I probably should be told to step away from the computer when it's after 2 a.m. and I just found out that a friend of mine is dying. This post might deserve a warning stronger than the swear-word warning--so stop reading now if you are not up for tragic and morose.
My friend has been told she has advanced, inoperable liver cancer and will probably only live another three months at the most.
I found out on Facebook.
Finding out that someone you know is dying on Facebook is like someone breaking up with you on a post-it note, only a lot less funny.
It's like Facebook has somehow become the universal PA system. "Attention everyone in the world remotely connected with (insert person's name here.) We have some bad news for you and we'd like you to read it right along with everybody's minute-to-minute updates about the weather, anecdotes about how tired their kids make them, and the quiz that tells what character they are most like from The Office."
Since there is no remotely good way to hear about something like this, it might as well be on Facebook. It's easier really. When you hear about it you don't have to see anyone except your own reflection in the computer screen. It takes a few hours for this kind of news to sink in and seem real anyway.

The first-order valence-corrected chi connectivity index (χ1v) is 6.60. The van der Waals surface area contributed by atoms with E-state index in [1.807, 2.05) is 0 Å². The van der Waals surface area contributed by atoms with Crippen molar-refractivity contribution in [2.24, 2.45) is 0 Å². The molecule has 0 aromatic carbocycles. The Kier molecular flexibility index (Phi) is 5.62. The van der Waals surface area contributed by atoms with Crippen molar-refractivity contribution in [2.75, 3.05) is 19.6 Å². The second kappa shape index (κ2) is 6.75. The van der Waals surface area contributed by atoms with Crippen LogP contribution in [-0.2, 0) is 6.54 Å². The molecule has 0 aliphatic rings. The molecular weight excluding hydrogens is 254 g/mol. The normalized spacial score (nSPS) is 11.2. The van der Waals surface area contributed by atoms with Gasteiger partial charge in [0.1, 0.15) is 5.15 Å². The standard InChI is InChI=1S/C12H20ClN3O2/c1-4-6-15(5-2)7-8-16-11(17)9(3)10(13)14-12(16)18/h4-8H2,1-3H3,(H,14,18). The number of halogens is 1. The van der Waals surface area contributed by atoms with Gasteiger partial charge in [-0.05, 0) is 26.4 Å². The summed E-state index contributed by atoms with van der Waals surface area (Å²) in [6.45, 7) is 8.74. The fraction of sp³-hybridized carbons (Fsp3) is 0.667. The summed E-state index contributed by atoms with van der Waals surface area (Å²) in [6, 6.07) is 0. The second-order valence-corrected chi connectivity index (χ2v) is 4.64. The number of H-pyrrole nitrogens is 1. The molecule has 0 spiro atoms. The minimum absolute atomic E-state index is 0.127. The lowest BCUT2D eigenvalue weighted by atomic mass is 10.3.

Honestly, I'm not sure I would have heard about this as soon as I did were it not for Facebook. I haven't seen her in a while. And I wish I could have just stayed oblivious to this news forever. But now at least I will get to go visit her, and laugh about old times, and try to make up for letting so much time go by without seeing her.
Hopefully soon my head will be clearer, and I will be able to write down some of the great memories I have of this friend. She is one of the most vivacious, energetic, sparkly, and intensely good people I have ever met. Her happy and joyful spirit rubs off on everyone she is around. Her impact on this world has already been spectacular. And that part I didn't have to find out on Facebook.
Your Crew and You, Part 2
2 hours ago